Researchers identify genetic systems disrupted in autistic brain

May 1, 2012

Autism has a strong genetic basis, but so far efforts to identify the responsible genes have had mixed results. The reason for this is that autism is influenced by many different genes, and different genes are involved in different individuals, making it hard to find the common genetic ground between patients.

Now, research conducted at the Hebrew University of Jerusalem has shown that despite this fact, the different genes involved in tend to be involved in specific processes in the brain. This can explain, on the one hand, similarities in the behavioral symptoms of different autistics, but also the large spectrum of behaviors observed in different .

The Hebrew University research, conducted by Dr. Sagiv Shifman and his doctoral student Eyal Ben-David of the Department of Genetics at the Alexander Silberman Institute of Life Sciences, has potential implications for early diagnosis as well as for treatment of autism in the future. The study was recently published in the journal PLoS Genetics.

are neurodevelopmental syndromes characterized by social deficits, language impairments and repetitive behaviors. Recent studies indicate that autism is considerably more common than previously supposed, with a prevalence rate that is high as 1% in some regions.

The main goal of the Hebrew University project was to test the contribution of rare , as well as the genetic variations which are common in the population, and to see whether these different types of are related. Instead of testing individual genes, the researchers chose to study gene collections, in an attempt to understand general pathways involved in autism.

To that end the scientists constructed a network based on the expression pattern of genes across different brain areas. This allowed them to discover groups of genes with shared function in the brain. Next, based on genetic data from thousands of families with autistic children, the researchers studied the contribution of different groups of genes to autism.

To their surprise, they found -- when looking at mutations found in autism as well as thousands of common gene variants that are more frequently seen in autistics -- that these mutations and variations are located in specific functional groups.

When looking at families with one autistic individual (sporadic cases), and in families where there is more than one affected individual (multiplex cases), the same variants were seen acting in both cases. These groups of genes are highly active in the first year of life, and are involved in processes of learning, memory, and sensory perception.

The Hebrew University scientists believe that their work could pave the way for large-scale genetic scans in the future that could allow for early diagnosis of autism. Further, the results of their study provide a ray of hope that by concentrating on specific gene groups, it will one day be possible to design drugs which could alleviate sympto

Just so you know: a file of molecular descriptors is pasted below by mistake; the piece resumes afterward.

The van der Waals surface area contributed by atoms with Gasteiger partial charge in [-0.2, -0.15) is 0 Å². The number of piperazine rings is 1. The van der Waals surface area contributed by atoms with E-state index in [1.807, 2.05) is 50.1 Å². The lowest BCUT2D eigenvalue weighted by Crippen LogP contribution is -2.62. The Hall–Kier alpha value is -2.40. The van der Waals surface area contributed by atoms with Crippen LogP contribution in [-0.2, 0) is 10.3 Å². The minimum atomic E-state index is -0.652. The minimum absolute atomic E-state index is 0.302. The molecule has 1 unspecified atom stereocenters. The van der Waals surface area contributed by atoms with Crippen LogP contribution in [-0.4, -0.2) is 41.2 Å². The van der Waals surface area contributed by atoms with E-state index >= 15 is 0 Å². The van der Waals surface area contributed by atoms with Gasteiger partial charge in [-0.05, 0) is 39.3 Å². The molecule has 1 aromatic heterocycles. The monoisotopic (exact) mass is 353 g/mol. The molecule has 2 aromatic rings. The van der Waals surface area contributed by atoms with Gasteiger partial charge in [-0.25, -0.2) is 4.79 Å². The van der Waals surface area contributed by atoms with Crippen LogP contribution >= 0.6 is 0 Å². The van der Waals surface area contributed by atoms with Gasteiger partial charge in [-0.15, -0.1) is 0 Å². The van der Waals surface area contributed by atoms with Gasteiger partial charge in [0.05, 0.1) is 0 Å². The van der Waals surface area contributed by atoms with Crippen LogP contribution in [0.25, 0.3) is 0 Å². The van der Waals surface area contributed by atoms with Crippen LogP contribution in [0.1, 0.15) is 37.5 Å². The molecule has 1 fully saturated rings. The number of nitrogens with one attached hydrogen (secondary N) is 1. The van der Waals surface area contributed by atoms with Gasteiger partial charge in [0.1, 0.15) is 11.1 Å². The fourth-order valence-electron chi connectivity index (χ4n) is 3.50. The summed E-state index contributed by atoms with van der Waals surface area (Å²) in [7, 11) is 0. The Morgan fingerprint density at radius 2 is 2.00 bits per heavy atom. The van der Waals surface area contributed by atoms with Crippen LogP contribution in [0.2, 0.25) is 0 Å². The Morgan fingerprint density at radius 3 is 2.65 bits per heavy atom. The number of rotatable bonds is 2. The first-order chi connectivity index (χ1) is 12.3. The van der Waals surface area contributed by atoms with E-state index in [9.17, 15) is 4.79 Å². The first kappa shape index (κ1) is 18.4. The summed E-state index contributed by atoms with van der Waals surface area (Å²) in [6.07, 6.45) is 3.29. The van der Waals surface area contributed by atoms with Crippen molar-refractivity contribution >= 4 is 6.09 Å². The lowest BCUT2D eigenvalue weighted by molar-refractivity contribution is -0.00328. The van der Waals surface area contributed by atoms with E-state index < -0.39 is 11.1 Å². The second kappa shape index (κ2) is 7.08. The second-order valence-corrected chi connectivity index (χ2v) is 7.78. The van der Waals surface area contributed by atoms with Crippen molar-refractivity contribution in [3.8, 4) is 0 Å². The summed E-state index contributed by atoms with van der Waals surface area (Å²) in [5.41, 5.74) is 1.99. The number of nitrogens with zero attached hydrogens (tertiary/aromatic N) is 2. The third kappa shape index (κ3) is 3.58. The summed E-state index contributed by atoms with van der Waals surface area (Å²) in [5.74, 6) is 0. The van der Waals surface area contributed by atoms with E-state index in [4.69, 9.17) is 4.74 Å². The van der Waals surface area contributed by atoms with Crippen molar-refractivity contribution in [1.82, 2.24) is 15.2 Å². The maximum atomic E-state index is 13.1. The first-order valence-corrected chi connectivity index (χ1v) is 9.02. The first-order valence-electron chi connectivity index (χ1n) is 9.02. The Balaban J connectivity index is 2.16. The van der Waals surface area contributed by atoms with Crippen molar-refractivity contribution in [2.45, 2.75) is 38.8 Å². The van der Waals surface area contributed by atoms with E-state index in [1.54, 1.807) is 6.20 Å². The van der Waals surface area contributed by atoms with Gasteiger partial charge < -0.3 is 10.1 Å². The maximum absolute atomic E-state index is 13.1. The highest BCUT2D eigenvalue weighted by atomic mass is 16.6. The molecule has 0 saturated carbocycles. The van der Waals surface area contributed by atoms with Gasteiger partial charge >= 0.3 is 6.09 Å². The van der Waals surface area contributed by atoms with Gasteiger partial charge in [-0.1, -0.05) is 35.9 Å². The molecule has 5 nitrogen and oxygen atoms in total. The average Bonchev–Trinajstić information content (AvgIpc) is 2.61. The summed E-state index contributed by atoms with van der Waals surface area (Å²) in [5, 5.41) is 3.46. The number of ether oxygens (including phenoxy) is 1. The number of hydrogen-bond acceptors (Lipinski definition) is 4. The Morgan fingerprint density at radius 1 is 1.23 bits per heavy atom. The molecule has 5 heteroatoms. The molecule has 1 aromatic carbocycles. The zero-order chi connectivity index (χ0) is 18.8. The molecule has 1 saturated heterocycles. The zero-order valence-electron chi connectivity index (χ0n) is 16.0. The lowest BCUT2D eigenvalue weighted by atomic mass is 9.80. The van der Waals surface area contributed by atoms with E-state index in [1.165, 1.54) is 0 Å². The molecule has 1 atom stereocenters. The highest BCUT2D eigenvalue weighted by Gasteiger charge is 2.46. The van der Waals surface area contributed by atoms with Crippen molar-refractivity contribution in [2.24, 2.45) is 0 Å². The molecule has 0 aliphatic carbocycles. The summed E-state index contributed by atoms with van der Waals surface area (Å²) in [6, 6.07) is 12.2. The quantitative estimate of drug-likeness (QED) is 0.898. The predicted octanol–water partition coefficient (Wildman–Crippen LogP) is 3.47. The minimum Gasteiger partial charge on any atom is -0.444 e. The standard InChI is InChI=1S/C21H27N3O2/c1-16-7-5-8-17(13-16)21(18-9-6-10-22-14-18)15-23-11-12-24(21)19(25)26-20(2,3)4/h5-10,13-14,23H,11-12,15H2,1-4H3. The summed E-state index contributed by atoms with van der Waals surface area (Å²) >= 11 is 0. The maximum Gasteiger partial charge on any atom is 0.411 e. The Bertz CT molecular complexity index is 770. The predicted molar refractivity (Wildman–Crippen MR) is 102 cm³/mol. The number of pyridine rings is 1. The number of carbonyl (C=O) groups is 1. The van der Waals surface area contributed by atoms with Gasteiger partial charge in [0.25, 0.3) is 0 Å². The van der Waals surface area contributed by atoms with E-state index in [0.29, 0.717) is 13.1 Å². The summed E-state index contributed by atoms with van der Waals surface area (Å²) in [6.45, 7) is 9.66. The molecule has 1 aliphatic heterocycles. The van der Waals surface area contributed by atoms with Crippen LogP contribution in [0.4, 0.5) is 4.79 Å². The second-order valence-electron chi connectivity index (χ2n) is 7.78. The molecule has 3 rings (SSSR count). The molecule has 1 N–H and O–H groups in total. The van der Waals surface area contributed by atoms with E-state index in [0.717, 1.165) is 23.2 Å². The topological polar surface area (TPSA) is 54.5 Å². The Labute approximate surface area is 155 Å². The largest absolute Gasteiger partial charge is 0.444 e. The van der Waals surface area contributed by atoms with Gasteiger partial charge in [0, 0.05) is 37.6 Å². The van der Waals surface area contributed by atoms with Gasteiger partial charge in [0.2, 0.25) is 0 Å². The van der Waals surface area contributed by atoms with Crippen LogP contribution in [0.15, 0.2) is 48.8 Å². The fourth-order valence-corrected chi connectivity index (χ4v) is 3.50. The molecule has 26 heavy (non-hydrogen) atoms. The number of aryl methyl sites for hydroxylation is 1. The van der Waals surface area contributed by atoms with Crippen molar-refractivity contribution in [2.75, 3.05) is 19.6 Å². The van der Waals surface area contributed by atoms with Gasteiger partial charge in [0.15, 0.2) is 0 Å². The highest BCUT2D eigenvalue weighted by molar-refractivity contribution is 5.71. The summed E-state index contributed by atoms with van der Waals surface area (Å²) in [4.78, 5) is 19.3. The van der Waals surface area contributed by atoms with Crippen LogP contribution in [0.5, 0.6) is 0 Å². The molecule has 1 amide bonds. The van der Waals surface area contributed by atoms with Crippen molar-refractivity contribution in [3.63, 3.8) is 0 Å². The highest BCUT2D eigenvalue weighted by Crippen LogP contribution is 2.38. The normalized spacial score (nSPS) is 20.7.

Explore further: Mutations in 3 genes linked to autism spectrum disorders

Related Stories

Mutations in 3 genes linked to autism spectrum disorders

April 4, 2012
Mutations in three new genes have been linked to autism, according to new studies including one with investigators at Mount Sinai School of Medicine. All three studies include lead investigators of the Autism Sequencing Consortium ...

Recommended for you

New approach to studying chromosomes' centers may reveal link to Down syndrome and more

November 20, 2017
Some scientists call it the "final frontier" of our DNA—even though it lies at the center of every X-shaped chromosome in nearly every one of our cells.

Genome editing enhances T-cells for cancer immunotherapy

November 20, 2017
Researchers at Cardiff University have found a way to boost the cancer-destroying ability of the immune system's T-cells, offering new hope in the fight against a wide range of cancers.

A math concept from the engineering world points to a way of making massive transcriptome studies more efficient

November 17, 2017
To most people, data compression refers to shrinking existing data—say from a song or picture's raw digital recording—by removing some data, but not so much as to render it unrecognizable (think MP3 or JPEG files). Now, ...

US scientists try first gene editing in the body

November 15, 2017
Scientists for the first time have tried editing a gene inside the body in a bold attempt to permanently change a person's DNA to try to cure a disease.

Genetic mutation in extended Amish family in Indiana protects against aging and increases longevity (Update)

November 15, 2017
The first genetic mutation that appears to protect against multiple aspects of biological aging in humans has been discovered in an extended family of Old Order Amish living in the vicinity of Berne, Indiana, report Northwestern ...

Genetic variant prompts cells to store fat, fueling obesity

November 13, 2017
Obesity is often attributed to a simple equation: People are eating too much and exercising too little. But evidence is growing that at least some of the weight gain that plagues modern humans is predetermined. New research ...

0 comments

Please sign in to add a comment. Registration is free, and takes less than a minute. Read more

Click here to reset your password.
Sign in to get notified via email when new comments are made.